Monthly Archives: April 2014

Garden Time: Temptingly Tart Sorrel Part I

French Sorrel - Image copyright Jill HendersonBy Jill Henderson – Show Me Oz

Spring had barely arrived before we were filling our salads and sandwiches with the crisp, lemony leaves of sorrel; one of our favorite perennial vegetables.  Once used extensively in North America as a flavorful green and medicinal herb, sorrel is rarely found in herb or vegetable gardens today.  If rare in the herb and vegetable garden, sorrel is almost entirely overlooked as an ornamental, where it easily adds visual zip and vertical structure to perennial flower gardens with its verdant green leaves and small but lovely reddish-brown flowers.  If you’ve never grown sorrel, or worse yet, have never eaten sorrel, then you are truly in for a mouth-watering treat.

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ACRES USA: Seed Saving Begins in Spring

Seed Saving Begins in Spring - Jill Henderson - Acres USA May 2014Seed Saving Begins in Spring – Jill Henderson – Acres USA May 2014

Check out this PDF of my latest article for ACRES USA magazine;  The Voice of Eco-Agriculture.  This is a great read for anyone who wants to grow crops or raise livestock in a natural and sustainable way!



Wild Walk: Spring Beauties

Image00046It’s been a busy spring here on Turtle Ridge.  We finally got the warm up we’ve been waiting for to really get the spring garden growing.  While we were waiting for sunny days and spring showers to germinate our seeds, I took a little time to go wild.

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10 Easy Steps to Using Herbs Wisely

Kitchen Herbs with Mortar and Pestel Copyright Jill HendersonBy Jill Henderson – Show Me Oz

With a growing distrust of big pharmaceutical companies and a government that seems to approve new drugs with lightening speed, it is no wonder that millions of Americans are turning to herbs to treat everything from the common cold to cancer.  Should you decide to dive in to a self-prescribed herbal remedy there are 10 easy steps to using herbs as safely and wisely as possible.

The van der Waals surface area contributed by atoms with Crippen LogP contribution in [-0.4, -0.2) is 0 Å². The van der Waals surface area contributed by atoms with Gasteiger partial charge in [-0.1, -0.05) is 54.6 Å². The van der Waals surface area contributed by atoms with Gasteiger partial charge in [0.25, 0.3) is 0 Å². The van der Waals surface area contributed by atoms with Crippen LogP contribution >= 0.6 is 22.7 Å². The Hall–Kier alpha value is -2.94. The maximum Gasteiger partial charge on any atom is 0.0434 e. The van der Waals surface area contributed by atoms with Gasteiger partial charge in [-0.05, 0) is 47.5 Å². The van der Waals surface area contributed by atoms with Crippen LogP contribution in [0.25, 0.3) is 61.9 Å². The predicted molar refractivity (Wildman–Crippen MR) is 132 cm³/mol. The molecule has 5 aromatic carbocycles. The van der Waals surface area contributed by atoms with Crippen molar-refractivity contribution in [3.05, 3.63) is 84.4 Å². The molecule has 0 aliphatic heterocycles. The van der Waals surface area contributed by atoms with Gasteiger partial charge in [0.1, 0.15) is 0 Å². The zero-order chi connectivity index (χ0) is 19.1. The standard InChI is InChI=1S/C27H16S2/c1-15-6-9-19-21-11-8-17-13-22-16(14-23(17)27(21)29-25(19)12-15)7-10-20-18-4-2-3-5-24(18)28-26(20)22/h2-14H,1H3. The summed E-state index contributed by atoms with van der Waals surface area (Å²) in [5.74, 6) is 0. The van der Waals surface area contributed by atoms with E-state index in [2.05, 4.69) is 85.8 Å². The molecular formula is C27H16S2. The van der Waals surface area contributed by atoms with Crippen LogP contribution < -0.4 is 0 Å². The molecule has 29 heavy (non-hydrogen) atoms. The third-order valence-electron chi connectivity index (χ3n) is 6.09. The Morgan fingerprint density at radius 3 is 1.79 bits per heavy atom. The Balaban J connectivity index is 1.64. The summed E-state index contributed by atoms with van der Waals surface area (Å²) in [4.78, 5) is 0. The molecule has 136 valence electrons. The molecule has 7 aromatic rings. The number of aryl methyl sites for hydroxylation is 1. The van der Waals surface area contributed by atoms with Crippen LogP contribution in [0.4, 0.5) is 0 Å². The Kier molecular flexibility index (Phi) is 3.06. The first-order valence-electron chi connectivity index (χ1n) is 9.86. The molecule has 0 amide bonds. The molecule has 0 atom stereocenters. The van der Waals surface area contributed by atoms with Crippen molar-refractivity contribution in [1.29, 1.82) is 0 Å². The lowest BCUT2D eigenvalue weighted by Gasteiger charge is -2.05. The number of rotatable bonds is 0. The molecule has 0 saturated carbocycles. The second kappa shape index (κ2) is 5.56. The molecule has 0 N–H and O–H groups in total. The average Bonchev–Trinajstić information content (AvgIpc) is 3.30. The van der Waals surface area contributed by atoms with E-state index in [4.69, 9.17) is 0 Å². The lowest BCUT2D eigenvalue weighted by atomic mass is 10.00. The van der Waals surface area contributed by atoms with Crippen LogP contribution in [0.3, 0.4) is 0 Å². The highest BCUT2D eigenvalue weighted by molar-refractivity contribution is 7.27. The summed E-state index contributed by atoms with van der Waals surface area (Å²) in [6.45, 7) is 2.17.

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Songkran: A Thai New Year Celebration – Part II

Brightly festooned temple in Chiang Mai, ThailandBy Jill Henderson – Show Me Oz

As mentioned in Part I, Songkran is often called the Water Festival because it ushers in the rainy season so crucial for growing rice, the main staple in the Thai diet.  Naturally, water has always played an important role in the celebration, but modern participants have taken the tradition and turned it up a notch…or ten.  Today’s festivities often begin days before the ‘official’ holiday, which is around April 13th, and can last for several days after Songkran ends on the 15th.  One can feel the tension building as the holiday nears.  Locals and visitors alike have a wary look in their eyes and a rare alertness to their steps.

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Songkran: The Water Festival – Part I

SE Asia II   (55)By Jill Henderson – Show Me Oz

As we walked down a narrow lane in the Thai city of Chiang Mai, some unseen person standing in the shadows shouted “Sa-wat-dee pee mai!” just as a cascading sheet of water hit me in the side of the head.  Water was dripping into my sandals, my hair was plastered to my face, and my sunglasses dangled somewhere behind my neck.  I turned to see the laughing, smiling faces of a group of eight year olds.  My face said all there was that needed to be said as I resigned myself to my fate and laughed with them.  “I’ll be back!” I said teasingly, sending them into new fits of joyous laughter.  Today is the beginning of Songkran, the Thai New Year, and my birthday – and my only regret in being out on the streets at all today is that I didn’t have my own bucket of water.

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